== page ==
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Notes & Quotes: Mel Tucker reflects on Michigan State’s spring game

“I think people are excited about our program,” Mel Tucker said. “Football is very important here at Michigan State and people like what they see from us.”

COLLEGE FOOTBALL: APR 16 Michigan State Spring Game Photo by Adam Ruff/Icon Sportswire via Getty Images

Michigan State’s 2022 spring “game” played out much like head coach Mel Tucker’s press conferences: briefly, concisely and somewhat ambiguously.

Of course, select things were addressed and others made clearer, while others were largely left up to interpretation during Tucker’s postgame media availability on Saturday afternoon.

Tucker described the offensive line as “banged up,” and it was. The Spartans only dressed eight offensive linemen for the spring game, and two of them are converted defensive linemen (Evan Brunning and Jacob Lafave). Other key players were missing, too. Fifth-year senior tackle Jarrett Horst headlined notable absences along with senior linebacker Quavarius Crouch, redshirt sophomore tight end Maliq Carr, fifth-year senior cornerback Ronald Williams and others.

But from the sequences of an abbreviated scrimmage, this much became clear: sophomore quarterback Noah Kim looks the clear No. 2 quarterback behind redshirt junior Payton Thorne, junior “football player” Darius Snow is everywhere at once, and the running back committee commissioned to fill Kenneth Walker III’s void is deep.

“Noah (Kim)... has a lot of talent,” Tucker said of the quarterback after initially shutting down any indication of redshirt junior Payton Thorne’s backup. “He’s grown tremendously since he’s been here. It’s a competitive situation. Out there you see Katin (Houser), and Hamp (Fay), and Noah (Kim). They’re all very talented guys. (Kim’s) willing to compete. He can throw it and he knows the system.”

That’s as close to a nod about a backup as you’ll get from Tucker. Paired with what Kim put on display Saturday, particularly on a precise deep ball “touchdown” to redshirt senior wide receiver Jayden Reed, one can make their inferences about MSU’s quarterback room.

As far as the tertiary guys, Tucker had much to say about redshirt freshman Hamp Fay’s development.

“As a (true) freshman, (he was) kind of bright-eyed, wide-eyed and things were going kind of fast, but things are starting to settle down for him,” Tucker noted about Fay. “And (offensive coordinator) Jay (Johnson’s) doing a really good job with him.”

The Texas native, standing at 6-feet-5 inches tall, clearly possesses the intangibles a coach seeks in a quarterback. Tucker also acknowledged as much.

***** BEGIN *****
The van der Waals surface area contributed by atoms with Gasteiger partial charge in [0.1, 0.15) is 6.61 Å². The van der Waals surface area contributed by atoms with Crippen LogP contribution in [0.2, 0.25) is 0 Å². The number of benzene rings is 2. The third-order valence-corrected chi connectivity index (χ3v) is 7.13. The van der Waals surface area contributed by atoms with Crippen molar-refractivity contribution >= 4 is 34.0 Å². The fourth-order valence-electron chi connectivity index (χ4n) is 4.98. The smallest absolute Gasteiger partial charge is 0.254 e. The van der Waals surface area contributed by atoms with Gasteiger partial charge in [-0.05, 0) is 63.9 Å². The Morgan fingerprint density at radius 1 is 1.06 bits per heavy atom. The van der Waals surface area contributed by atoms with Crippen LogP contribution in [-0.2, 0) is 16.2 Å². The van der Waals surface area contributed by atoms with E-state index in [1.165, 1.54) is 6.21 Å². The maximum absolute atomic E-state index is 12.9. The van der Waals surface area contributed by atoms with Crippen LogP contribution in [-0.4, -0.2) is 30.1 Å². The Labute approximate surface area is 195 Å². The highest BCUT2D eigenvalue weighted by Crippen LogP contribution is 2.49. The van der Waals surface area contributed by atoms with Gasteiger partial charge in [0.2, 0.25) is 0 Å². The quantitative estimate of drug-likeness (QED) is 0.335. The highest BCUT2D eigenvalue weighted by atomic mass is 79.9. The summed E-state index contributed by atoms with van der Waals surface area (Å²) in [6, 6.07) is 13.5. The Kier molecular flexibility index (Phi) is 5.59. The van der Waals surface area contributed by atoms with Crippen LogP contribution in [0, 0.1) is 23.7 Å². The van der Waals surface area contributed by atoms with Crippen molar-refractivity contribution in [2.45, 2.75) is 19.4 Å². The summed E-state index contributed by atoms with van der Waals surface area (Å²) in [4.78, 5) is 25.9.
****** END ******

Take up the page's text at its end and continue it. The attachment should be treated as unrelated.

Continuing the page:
“He’s an athletic guy, Tucker said about Fay. “He’s got good height. He’s got good arm strength and he can run. You can tell that he’s getting command of our offense. His confidence is high. I love to see young players develop like that.”

As far as big picture takeaways, Tucker of course touched on culture and the bolstering thereof he sees unfolding, as it pertains to fan interaction and recruiting.

“I think people are excited about our program,” Tucker said. “Football is very important here at Michigan State and people like what they see from us: the way we go about our business, and how we handle ourselves...It resonates with people…I really appreciate our fans that came out today. I mean, I knew that they would. It was good football weather today.”

The Spartan Stadium public relations team should be proud after those comments, but it was a good showing from Michigan State fans on Saturday.

An aspect of Tucker’s desired culture stresses a newfound emphasis on player leadership. Fifth-year senior Xavier Henderson is a guy many would point to as a player coach of sorts, both through his play and his demeanor when speaking to the media. But Tucker has seen this concept increase throughout the locker room.

“That’s been a huge point of emphasis for us, for our guys to hold each other accountable, confront each other and demand that they do things right,” Tucker said. “We’ve made some tremendous strides in that area. That’s not something that you can necessarily see like in a practice like that, but we see it every day in our meetings, in our walkthroughs, in the weight room and in our practices, how guys are really stepping up and taking ownership of this football team.

“It’s not just myself or coaches pulling guys and dragging guys through the process. Guys are embracing the process and pushing each other.”

In all, the brief sideline appearance by Detroit rapper Tee Grizzley and abbreviated scrimmage may not have been quite the experience the 40-plus high-profile recruits in attendance on Saturday would expect in a more traditional spring game format, but it seems evident that Michigan State’s style and the constructing of a tangible culture sure resonates with them.

“They (recruits) really like our staff; they really like our culture, our family atmosphere,” Tucker said. “When they talk to our players…the players tell them, ‘It’s really like this.’ It’s not just a recruiting pitch — when you get here, what they say they’re gonna do is what they’re doing.”